Conveying oneself towards all things.
November 24, 2012 § 6 Comments
“Conveying oneself toward all things to carry out practice-enlightenment is delusion. All things coming and carrying out practice-enlightenment through the self is realization.” Genjokoan by Dogen.
Sitting in meditation the mind slowly frees itself from the torment of thoughts gone wild. A certain degree of calmness arises but habitual thoughts are not easily dislodged. Going out into the world you look across a crowded room. An impulse arises and you think, “Something’s wrong.” Follow the thought and you convey yourself towards all things. A tension arises in the stomach. Thoughts spin. Once again you’re in turmoil and your peace of mind has fled. Trying to contain the whirlwind only exhausts you. After a time the storm subsides and you are discouraged that once again you have succumbed to delusion.
Whether in meditation or daily life thoughts will arise. If you believe they are real you will either be drawn to them as a source of pleasure or shun their pain. You may ask, “How can I obtain this pleasure? How can I increase it?” Or you may ask, “How can I resolve this difficulty and put an end to this misery once and for all?” In that instant the arising thought has taken form. It has become a dilemma. Prior to that the thought had no form. It was just a thought.
Once the thought has taken form it becomes a problem to be solved and you may spend lifetimes climbing mountains, crossing rivers or seeking knowledge or material gain to resolve the dilemma. Yet the entire effort would be in vain because the dilemma is a delusion. It only became a dilemma when you carried yourself toward it through desire or aversion. But when you stop engaging with the thought it slowly winds down to where you can again look at it in a state before it became a dilemma. Simply looking at thought without becoming involved is “All things coming and carrying out practice-enlightenment.”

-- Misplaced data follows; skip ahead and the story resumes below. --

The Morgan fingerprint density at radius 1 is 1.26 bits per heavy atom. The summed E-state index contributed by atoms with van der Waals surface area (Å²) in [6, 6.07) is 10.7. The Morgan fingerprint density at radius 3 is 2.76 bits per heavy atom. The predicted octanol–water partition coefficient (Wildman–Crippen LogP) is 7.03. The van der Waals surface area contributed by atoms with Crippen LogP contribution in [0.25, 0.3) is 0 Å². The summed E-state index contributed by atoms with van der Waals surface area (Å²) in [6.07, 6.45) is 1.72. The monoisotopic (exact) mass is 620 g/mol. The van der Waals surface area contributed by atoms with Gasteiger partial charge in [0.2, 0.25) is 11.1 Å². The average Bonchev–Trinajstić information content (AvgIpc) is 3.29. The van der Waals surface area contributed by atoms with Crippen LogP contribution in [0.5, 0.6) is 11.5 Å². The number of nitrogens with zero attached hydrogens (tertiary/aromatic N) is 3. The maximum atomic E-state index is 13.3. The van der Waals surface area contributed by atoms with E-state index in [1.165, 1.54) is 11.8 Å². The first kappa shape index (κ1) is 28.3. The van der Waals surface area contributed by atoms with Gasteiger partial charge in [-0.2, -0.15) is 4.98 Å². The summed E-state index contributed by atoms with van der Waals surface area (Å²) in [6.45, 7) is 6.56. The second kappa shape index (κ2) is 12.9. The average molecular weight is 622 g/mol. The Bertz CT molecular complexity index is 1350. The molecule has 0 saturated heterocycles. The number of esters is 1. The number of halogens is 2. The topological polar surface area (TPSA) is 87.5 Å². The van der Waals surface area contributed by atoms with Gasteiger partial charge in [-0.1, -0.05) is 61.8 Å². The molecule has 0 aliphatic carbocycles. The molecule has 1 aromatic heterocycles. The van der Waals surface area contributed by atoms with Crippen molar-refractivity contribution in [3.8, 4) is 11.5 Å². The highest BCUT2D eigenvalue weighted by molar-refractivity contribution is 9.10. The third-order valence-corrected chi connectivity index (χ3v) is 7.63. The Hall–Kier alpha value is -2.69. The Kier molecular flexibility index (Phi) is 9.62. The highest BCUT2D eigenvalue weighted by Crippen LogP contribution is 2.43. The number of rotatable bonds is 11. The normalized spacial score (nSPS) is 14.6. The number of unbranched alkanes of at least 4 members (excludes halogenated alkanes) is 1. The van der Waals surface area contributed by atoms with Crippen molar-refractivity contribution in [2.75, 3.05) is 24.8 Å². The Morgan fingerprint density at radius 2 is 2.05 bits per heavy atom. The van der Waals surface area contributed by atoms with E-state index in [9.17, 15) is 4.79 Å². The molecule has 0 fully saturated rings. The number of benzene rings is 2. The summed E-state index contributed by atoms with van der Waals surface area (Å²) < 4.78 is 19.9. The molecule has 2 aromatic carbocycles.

Seeing the thought as just a thought is seeing it without form. The thought is empty because you have not turned it into a complicated structure by conveying yourself toward it.
Sit in meditation and when a thought arises simply look at it, as you would look with detachment from a boat at a passing shore. The thought is there but like the distant shore you have no need to attach to it, no need for involvement. You just sail on by and the shore just continues to pass.
Every thought that arises is an invitation to enter delusion. That delusion may be a lifetime of pleasure and you are certainly welcome to convey yourself toward that form, if you choose. But if you’re life is more pain than pleasure, as is most lives, then make note that every arising thought is also an invitation break free of delusion. You can choose thought without form. Yes. The habits of a lifetime or many lifetimes will not dissolve instantly. For a while you’ll still find yourself trying to solve some unsolvable dilemma. But as you continue to practice letting thoughts arise without giving them form you’ll become accomplished at letting them drop. As you let thoughts just be thoughts and let all things come and go as you carry out practice-enlightenment, they will flow through the self. And that is realization.